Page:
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It was kind of creepy the way they’d circle the boat.

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And then slip underneath.

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Only to appear again. This time in the front of the boat. I may have lost sight of them, but they never took their eyes off me. Not once.

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Florida is the only state where the American crocodile still exists. You can tell the difference between alligators and crocodiles by the shape of their snouts. The alligator’s snout is rounded while the crocodile’s snout is elongated. Neither one have tongues.

Most of the eggs in this alligator nest will be eaten by surrounding wildlife, some before hatching.

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Of those that make it, the eggs at the top of the mound will be male and at the bottom of the mound, the emerging baby gators will be female. Temperature decides the sex, the hotter the egg, male, the colder the egg, female. Sounds wrong, doesn’t it? Anyway, the baby gators still aren’t out of the woods, er, swamp, yet. Predatory birds, raccoons, other alligators, yes, even the one that fathered them (talk about life cycle!), pick off unwary babies. Mother gator does what she can for about a year. After that, it’s every gator for him/herself.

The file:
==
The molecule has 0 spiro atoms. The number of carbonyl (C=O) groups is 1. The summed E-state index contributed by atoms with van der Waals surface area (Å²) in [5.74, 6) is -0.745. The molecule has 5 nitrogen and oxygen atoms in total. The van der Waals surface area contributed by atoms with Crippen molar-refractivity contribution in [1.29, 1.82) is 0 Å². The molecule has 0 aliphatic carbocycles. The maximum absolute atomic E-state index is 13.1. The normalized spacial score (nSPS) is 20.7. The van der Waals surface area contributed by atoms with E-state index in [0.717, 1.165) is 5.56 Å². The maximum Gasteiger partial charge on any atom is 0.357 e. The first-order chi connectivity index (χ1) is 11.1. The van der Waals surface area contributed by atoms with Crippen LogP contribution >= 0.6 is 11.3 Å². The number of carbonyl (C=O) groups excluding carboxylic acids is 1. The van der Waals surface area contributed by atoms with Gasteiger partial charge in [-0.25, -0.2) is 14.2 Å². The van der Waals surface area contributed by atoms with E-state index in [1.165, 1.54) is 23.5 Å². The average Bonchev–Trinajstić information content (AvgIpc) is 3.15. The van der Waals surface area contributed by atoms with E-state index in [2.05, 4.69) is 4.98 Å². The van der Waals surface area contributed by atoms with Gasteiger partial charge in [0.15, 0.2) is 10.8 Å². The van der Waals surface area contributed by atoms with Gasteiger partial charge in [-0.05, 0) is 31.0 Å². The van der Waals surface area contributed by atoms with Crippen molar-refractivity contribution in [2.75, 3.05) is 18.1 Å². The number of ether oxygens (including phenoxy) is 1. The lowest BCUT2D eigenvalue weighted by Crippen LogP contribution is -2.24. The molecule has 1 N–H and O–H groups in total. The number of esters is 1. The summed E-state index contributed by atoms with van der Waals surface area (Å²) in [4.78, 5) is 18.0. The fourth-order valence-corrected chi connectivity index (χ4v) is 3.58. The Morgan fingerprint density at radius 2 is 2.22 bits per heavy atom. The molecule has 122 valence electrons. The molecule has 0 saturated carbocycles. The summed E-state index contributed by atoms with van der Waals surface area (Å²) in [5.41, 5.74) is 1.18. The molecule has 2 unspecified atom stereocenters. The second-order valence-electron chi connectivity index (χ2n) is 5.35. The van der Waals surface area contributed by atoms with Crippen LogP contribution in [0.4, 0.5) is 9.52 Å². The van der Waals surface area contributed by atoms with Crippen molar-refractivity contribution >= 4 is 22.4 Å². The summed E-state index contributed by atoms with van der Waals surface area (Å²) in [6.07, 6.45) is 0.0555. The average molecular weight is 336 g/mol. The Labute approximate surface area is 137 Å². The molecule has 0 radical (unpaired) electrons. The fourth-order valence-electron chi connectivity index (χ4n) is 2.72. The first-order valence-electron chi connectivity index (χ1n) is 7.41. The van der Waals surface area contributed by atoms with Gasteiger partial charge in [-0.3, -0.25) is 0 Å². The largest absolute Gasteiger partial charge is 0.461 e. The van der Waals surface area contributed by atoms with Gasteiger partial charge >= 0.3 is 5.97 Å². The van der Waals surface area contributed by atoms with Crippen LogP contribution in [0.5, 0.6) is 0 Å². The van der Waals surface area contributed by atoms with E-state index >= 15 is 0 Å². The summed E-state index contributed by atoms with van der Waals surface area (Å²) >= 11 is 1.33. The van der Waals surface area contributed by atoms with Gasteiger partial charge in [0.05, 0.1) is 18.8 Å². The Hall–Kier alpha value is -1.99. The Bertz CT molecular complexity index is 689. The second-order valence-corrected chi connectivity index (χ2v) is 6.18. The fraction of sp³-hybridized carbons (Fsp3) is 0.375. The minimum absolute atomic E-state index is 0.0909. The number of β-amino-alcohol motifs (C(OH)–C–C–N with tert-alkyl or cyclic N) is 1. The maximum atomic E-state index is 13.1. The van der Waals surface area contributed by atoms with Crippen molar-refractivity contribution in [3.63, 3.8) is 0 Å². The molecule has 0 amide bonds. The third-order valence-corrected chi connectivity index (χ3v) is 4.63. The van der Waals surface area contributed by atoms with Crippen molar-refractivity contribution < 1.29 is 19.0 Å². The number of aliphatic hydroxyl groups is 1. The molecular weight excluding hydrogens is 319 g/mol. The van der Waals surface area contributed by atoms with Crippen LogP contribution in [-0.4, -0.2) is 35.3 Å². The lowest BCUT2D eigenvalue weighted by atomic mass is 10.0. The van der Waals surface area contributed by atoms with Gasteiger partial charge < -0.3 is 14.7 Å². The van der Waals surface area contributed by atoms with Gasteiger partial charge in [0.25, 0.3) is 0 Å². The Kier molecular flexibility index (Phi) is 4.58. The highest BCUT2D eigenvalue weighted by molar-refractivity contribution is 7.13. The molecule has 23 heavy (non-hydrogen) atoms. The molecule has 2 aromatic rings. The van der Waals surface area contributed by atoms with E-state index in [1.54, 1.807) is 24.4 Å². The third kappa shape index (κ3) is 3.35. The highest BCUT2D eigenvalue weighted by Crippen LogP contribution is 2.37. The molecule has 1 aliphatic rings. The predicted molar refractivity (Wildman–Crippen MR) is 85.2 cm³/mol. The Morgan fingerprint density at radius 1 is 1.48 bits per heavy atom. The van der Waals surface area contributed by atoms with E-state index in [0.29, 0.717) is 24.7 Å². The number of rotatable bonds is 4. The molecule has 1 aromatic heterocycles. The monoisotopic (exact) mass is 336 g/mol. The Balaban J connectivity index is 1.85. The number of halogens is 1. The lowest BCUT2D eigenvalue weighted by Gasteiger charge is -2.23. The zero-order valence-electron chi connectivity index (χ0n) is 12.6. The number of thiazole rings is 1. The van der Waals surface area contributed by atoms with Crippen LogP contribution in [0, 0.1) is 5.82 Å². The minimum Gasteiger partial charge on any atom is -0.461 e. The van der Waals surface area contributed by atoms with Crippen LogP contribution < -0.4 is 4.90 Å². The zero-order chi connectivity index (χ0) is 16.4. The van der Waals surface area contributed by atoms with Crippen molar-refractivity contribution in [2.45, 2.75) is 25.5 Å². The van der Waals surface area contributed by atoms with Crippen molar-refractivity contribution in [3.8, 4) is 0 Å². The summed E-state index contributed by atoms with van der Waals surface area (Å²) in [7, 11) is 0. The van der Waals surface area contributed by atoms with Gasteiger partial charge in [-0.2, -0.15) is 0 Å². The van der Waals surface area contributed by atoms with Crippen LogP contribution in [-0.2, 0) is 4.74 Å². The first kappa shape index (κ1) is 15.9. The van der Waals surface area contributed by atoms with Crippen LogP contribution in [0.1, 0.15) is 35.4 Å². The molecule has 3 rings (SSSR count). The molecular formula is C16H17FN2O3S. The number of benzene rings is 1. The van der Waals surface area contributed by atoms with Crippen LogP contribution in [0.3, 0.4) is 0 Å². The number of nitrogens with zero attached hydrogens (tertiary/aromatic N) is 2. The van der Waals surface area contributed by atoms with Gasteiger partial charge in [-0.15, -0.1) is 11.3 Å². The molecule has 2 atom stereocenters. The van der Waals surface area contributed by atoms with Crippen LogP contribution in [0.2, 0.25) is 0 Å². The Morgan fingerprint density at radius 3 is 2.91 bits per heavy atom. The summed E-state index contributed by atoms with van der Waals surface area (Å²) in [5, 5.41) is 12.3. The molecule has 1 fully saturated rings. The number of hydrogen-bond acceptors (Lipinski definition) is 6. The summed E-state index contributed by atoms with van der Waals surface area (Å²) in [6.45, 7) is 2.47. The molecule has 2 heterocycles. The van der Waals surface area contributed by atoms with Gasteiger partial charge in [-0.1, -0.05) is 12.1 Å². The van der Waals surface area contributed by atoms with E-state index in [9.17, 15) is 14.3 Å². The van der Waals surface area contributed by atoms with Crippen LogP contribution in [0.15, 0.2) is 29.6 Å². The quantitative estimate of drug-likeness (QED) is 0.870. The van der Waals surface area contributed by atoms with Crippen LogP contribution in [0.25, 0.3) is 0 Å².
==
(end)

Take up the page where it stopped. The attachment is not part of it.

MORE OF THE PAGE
That attitude of independence seems to have bubbled over into all of South Florida’s denizens, as we were about to discover during our trip to Key West, but that’s another post for another day. Later, Gators!

An Airboat Ride in the Everglades

An Airboat Ride in the Everglades

When it comes to finding out-of-the-way corners in Florida, it doesn’t get much more secluded than the Everglades and the best way to find those spots is to treat yourself to an airboat ride. You’ll find numerous charter companies along the highway as you drive US 41, better known as the “Tamiami Trail” along the coastline south of Naples, but I suggest you curve inland, where the highway becomes known as “Alligator Alley”, cutting through Big Cypress National Preserve and Everglades National Park, and catching your ride at the Seminole reservation for a more authentic experience.